I am already getting close to 10 000 leg breaks bowled with the same action each time, but I would like to have that versatility of accuracy that you mentioned ( being able to land the ball on all kinds of lengths ) But still, if I can land a googly, top spinner, karate chop ball, off spinner, "thing that hasn't got a name yet-skidding-on", quicker ball and other variations on the right spot why shouldn't I? What's the use of a solar panel in the shadow? These balls can get me wickets together with my leg spinner, and that is after all the goal of bowling, taking wickets.

As regards to the over / round the wicket situation: I bowl very differently compared to other spinners. My normal line around the wickets would be making the ball drift from about middle stump to outside off, short of a half volley, turning in hitting leg stump. From there I would usually assess the batsman's style, get him driving, then bowl a series of top spinning leg spinners together with the occasional top spinner. Now I have endless things to do, mostly I would then bowl that back spinning thing ( which drifts and swings in the same direction then skids on away from the batsman, looks like a leg break ) landing in about the same spot, the batsman comes forward and its a stumping. Or if he is playing back I would land it in line with the stumps trying to trap him LBW. 50% of all my wickets are through LBW, 25% stumpings and the rest catches. When I bowl over the wickets LBW chances don't necessarily increase, I can't pitch the ball in line with the stumps and hit them (too much turn / bounce) my back spinning ball is picked by every type of batsman and I don't know where to pitch the ball. I suppose it works for most other chinamen to go over the wickets, but when I ask batsmen from which side they find me the mos difficult to face they always say when I go around the wickets they are under 100 times more stress and pressure and don't know what to do.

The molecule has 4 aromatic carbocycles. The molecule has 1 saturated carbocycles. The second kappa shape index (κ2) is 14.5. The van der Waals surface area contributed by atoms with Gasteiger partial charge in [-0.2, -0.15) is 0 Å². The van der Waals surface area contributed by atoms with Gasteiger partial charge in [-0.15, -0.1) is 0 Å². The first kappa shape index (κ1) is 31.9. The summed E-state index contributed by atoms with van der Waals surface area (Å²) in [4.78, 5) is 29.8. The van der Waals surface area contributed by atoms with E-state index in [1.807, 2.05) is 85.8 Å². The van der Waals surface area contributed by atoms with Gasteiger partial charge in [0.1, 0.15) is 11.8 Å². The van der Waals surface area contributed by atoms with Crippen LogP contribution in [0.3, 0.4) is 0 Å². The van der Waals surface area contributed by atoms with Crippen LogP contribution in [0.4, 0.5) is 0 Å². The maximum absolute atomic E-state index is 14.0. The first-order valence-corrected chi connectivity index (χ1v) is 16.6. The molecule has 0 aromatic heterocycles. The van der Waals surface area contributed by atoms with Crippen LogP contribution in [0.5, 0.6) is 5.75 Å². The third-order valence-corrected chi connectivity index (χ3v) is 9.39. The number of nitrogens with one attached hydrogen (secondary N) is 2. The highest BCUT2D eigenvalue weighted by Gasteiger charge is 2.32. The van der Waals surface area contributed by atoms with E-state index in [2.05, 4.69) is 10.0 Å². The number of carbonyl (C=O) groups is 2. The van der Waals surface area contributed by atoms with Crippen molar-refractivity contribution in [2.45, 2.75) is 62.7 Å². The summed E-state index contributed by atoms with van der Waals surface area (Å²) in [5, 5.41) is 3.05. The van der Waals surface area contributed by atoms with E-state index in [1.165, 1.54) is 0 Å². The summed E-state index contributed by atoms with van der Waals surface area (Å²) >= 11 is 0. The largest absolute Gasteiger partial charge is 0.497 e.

To top that I have a bowing arm that is nearly vertical (although I am not the best googly bowler ever, I do generate exceptional revolutions, and get heaps of turn when bowling in excess of 50 kilometers an hour) and as a result I have to twist every which way to get a ball to go to the off side when I'm bowling over the wickets.

You have to actually see me bowl to understand why I go around the wickets, unfortunately there aren't any videos of my bowling on Youtube! Sad

Thanks again
Jacques (a chinaman that refuses to bowl over the wickets and stop bowling a few variations =D)

Jacques, just ignore your coaches, from reading your posts, you clearly know far more about spin bowling than they do. Carry on doing what you are doing, bowling round the wicket with 12 different variations. Why would they want to repress your obvious incredible abilities? It smacks to me of petty jealousy. Have the courage to go your own way.

Hi Jacques,

You certainly sound like an intriguing bowler! Always do what is best for yourself and never break a thing that works. If you take wickets regularly then don't change a thing.

Learn as much about your action and game as you can, especially when young. You should understand the effect of everything you do down to the last detail. Only then will you be able to maximise your consistency and minimise dips in form when they inevitably occur!

Good luck.. Who knows you might be the next big spin sensation!